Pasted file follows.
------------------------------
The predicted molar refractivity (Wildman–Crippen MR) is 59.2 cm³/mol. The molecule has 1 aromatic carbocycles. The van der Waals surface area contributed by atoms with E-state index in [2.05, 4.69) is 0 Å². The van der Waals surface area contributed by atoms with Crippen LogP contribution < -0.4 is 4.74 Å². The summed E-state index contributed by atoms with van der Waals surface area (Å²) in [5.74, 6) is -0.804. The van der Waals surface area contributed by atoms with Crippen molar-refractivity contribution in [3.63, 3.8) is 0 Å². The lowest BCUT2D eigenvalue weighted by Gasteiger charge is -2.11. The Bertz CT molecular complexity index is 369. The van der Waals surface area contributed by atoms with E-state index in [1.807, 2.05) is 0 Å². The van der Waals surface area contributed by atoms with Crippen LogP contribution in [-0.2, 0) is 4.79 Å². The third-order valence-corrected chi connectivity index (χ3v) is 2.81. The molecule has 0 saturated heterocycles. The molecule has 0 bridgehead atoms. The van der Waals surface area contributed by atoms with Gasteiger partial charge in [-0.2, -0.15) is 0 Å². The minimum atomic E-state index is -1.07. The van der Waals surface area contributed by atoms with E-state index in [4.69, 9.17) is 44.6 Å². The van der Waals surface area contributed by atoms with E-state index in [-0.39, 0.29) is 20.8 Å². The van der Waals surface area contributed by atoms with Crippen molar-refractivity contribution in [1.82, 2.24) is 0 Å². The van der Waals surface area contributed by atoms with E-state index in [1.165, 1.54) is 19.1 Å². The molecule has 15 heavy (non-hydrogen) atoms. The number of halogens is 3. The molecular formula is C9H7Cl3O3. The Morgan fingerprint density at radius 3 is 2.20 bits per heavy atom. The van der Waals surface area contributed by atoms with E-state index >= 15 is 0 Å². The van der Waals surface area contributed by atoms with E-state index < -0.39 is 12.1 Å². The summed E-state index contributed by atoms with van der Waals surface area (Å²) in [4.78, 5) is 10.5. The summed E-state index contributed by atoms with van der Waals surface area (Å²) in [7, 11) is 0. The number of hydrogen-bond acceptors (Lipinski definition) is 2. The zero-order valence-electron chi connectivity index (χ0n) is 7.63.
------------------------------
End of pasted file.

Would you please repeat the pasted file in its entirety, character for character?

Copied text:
The predicted molar refractivity (Wildman–Crippen MR) is 59.2 cm³/mol. The molecule has 1 aromatic carbocycles. The van der Waals surface area contributed by atoms with E-state index in [2.05, 4.69) is 0 Å². The van der Waals surface area contributed by atoms with Crippen LogP contribution < -0.4 is 4.74 Å². The summed E-state index contributed by atoms with van der Waals surface area (Å²) in [5.74, 6) is -0.804. The van der Waals surface area contributed by atoms with Crippen molar-refractivity contribution in [3.63, 3.8) is 0 Å². The lowest BCUT2D eigenvalue weighted by Gasteiger charge is -2.11. The Bertz CT molecular complexity index is 369. The van der Waals surface area contributed by atoms with E-state index in [1.807, 2.05) is 0 Å². The van der Waals surface area contributed by atoms with Crippen LogP contribution in [-0.2, 0) is 4.79 Å². The third-order valence-corrected chi connectivity index (χ3v) is 2.81. The molecule has 0 saturated heterocycles. The molecule has 0 bridgehead atoms. The van der Waals surface area contributed by atoms with Gasteiger partial charge in [-0.2, -0.15) is 0 Å². The minimum atomic E-state index is -1.07. The van der Waals surface area contributed by atoms with E-state index in [4.69, 9.17) is 44.6 Å². The van der Waals surface area contributed by atoms with E-state index in [-0.39, 0.29) is 20.8 Å². The van der Waals surface area contributed by atoms with Crippen molar-refractivity contribution in [1.82, 2.24) is 0 Å². The van der Waals surface area contributed by atoms with E-state index in [1.165, 1.54) is 19.1 Å². The molecule has 15 heavy (non-hydrogen) atoms. The number of halogens is 3. The molecular formula is C9H7Cl3O3. The Morgan fingerprint density at radius 3 is 2.20 bits per heavy atom. The van der Waals surface area contributed by atoms with E-state index >= 15 is 0 Å². The van der Waals surface area contributed by atoms with E-state index < -0.39 is 12.1 Å². The summed E-state index contributed by atoms with van der Waals surface area (Å²) in [4.78, 5) is 10.5. The summed E-state index contributed by atoms with van der Waals surface area (Å²) in [7, 11) is 0. The number of hydrogen-bond acceptors (Lipinski definition) is 2. The zero-order valence-electron chi connectivity index (χ0n) is 7.63.